This was a reoccurring theme during their marriage and she never understood that her pushing him to "feel" was actually causing him to withdraw even further.

They kept doing the same thing over and over, expecting a different result each time. It never happened!

So what do you do if you are pushing someone to feel or act a certain way by another?

What do you do if you are the one being pushed?

The first thing to do to unlock this stalemate is to recognize and admit that this is a dynamic that happens between of you.

Be sure and talk about it when it's not happening because you'll have a lot more success if you're not in the middle
of it.

If both of you can recognize that it does happen in the relationship, you can begin making agreements about what you'll do when it happens again. And then do that thing--like maybe make a joke about the fact that you' see yourself doing it again and then stop it.

Don't point out the other person is doing what he or she is doing unless you have that agreement.

If someone is withdrawing or retreating in a relationship, they are not feeling safe in that moment, so pushing only adds to those feelings.

The person who is withdrawing may be focusing on a past negative event or projecting negative possibilities into the current or future situations. As hard as it is to believe, they may simply be feeling too much, rather than not enough.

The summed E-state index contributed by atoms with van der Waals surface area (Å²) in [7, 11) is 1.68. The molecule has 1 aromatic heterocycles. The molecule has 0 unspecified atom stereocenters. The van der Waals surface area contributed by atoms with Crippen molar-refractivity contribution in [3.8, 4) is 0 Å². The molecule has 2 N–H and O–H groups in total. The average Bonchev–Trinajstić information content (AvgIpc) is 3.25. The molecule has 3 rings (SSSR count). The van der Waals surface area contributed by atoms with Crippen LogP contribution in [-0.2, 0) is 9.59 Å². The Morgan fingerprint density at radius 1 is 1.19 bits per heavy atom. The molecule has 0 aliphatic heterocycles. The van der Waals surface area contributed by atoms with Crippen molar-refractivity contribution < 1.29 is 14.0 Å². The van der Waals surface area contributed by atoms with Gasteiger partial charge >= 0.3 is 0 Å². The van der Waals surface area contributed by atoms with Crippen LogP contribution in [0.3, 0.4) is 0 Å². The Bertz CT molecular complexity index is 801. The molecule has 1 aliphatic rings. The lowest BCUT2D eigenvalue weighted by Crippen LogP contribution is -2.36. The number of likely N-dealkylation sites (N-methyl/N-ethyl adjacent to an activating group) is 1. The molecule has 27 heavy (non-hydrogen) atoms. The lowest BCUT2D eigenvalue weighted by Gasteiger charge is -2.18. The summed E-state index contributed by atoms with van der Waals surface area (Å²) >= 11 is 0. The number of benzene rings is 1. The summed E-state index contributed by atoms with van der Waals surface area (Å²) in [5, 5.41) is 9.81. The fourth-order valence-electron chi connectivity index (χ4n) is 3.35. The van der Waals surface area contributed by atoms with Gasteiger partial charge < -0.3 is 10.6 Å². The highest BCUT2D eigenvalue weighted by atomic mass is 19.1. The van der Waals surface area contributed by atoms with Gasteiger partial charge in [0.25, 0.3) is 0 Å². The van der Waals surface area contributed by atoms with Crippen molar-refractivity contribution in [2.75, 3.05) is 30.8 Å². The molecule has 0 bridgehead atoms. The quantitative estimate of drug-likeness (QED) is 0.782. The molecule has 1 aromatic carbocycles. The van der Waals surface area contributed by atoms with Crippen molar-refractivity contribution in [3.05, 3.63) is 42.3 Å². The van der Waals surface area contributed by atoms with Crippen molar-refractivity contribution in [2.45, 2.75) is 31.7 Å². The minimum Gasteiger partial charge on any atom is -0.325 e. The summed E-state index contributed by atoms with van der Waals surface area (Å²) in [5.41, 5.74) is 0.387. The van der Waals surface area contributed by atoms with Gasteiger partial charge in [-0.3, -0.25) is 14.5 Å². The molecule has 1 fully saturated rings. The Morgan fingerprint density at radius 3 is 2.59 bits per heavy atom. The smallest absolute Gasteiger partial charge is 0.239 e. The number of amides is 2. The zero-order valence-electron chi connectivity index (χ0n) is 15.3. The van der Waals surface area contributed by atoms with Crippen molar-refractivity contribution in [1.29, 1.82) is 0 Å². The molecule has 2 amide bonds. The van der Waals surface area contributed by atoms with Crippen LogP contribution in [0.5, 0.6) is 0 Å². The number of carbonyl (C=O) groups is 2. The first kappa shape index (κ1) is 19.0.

The situation may be overwhelming to them.

If you're the one who withdraws, you may need to ask for a little space, saying when you'll come back and talk about it again.

You can also look at how you can stay present when things get tough and not run away emotionally or physically.

If you're the one who is "pushing," you may need to learn to back off your energy a few notches so the other person feels like he or she can open to you.

If this is a problem for you, our "Stop Talking on Eggshells" program is a must to help you start saying what you need to say and feel safe doing it. Learn how to say what's on your mind without causing a fight or feeling like you're giving in.

A question that you can ask each other when you're not in the throes of your "push--withdraw" dynamic is "What
does this situation remind me of?"

We've used this question when it's happened between us--and it works to focus attention inward instead of
outward at each other.

In our relationship, we've taken turns in different situations withdrawing and pushing. And when we ask the question "What does this situation remind me of?" we usually can feel in the moment a connection with something from the past that has created the conflict inside us.

It may not be a question that can be answered in the moment but it has been helpful to us to agree to come back together and talk about it later.

The most important thing is for both of you to create a way to trust and feel safe in your relationship so that
you can regain your connection more quickly.

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Susie & Otto Collins